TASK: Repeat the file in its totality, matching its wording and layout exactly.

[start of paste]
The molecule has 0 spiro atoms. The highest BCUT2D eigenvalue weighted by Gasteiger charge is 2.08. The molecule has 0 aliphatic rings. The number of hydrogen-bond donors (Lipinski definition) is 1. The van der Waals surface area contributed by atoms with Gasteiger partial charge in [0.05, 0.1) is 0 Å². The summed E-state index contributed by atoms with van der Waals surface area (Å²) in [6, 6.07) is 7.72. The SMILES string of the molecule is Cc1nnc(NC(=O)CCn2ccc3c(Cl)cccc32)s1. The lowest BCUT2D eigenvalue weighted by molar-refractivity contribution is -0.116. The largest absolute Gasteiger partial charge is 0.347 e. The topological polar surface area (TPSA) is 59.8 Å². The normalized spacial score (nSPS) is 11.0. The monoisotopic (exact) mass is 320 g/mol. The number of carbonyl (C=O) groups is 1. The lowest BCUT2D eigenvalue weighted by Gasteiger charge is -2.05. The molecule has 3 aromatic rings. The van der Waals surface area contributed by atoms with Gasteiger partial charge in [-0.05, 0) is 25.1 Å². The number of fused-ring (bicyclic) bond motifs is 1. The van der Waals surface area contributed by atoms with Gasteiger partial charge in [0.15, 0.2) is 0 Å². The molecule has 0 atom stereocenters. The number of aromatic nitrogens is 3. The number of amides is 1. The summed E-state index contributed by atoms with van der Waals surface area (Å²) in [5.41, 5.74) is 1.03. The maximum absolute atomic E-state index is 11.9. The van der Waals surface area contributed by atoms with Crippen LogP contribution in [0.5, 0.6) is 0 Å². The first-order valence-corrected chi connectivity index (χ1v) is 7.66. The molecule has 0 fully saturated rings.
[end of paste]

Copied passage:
The molecule has 0 spiro atoms. The highest BCUT2D eigenvalue weighted by Gasteiger charge is 2.08. The molecule has 0 aliphatic rings. The number of hydrogen-bond donors (Lipinski definition) is 1. The van der Waals surface area contributed by atoms with Gasteiger partial charge in [0.05, 0.1) is 0 Å². The summed E-state index contributed by atoms with van der Waals surface area (Å²) in [6, 6.07) is 7.72. The SMILES string of the molecule is Cc1nnc(NC(=O)CCn2ccc3c(Cl)cccc32)s1. The lowest BCUT2D eigenvalue weighted by molar-refractivity contribution is -0.116. The largest absolute Gasteiger partial charge is 0.347 e. The topological polar surface area (TPSA) is 59.8 Å². The normalized spacial score (nSPS) is 11.0. The monoisotopic (exact) mass is 320 g/mol. The number of carbonyl (C=O) groups is 1. The lowest BCUT2D eigenvalue weighted by Gasteiger charge is -2.05. The molecule has 3 aromatic rings. The van der Waals surface area contributed by atoms with Gasteiger partial charge in [-0.05, 0) is 25.1 Å². The number of fused-ring (bicyclic) bond motifs is 1. The van der Waals surface area contributed by atoms with Gasteiger partial charge in [0.15, 0.2) is 0 Å². The molecule has 0 atom stereocenters. The number of aromatic nitrogens is 3. The number of amides is 1. The summed E-state index contributed by atoms with van der Waals surface area (Å²) in [5.41, 5.74) is 1.03. The maximum absolute atomic E-state index is 11.9. The van der Waals surface area contributed by atoms with Crippen LogP contribution in [0.5, 0.6) is 0 Å². The first-order valence-corrected chi connectivity index (χ1v) is 7.66. The molecule has 0 fully saturated rings.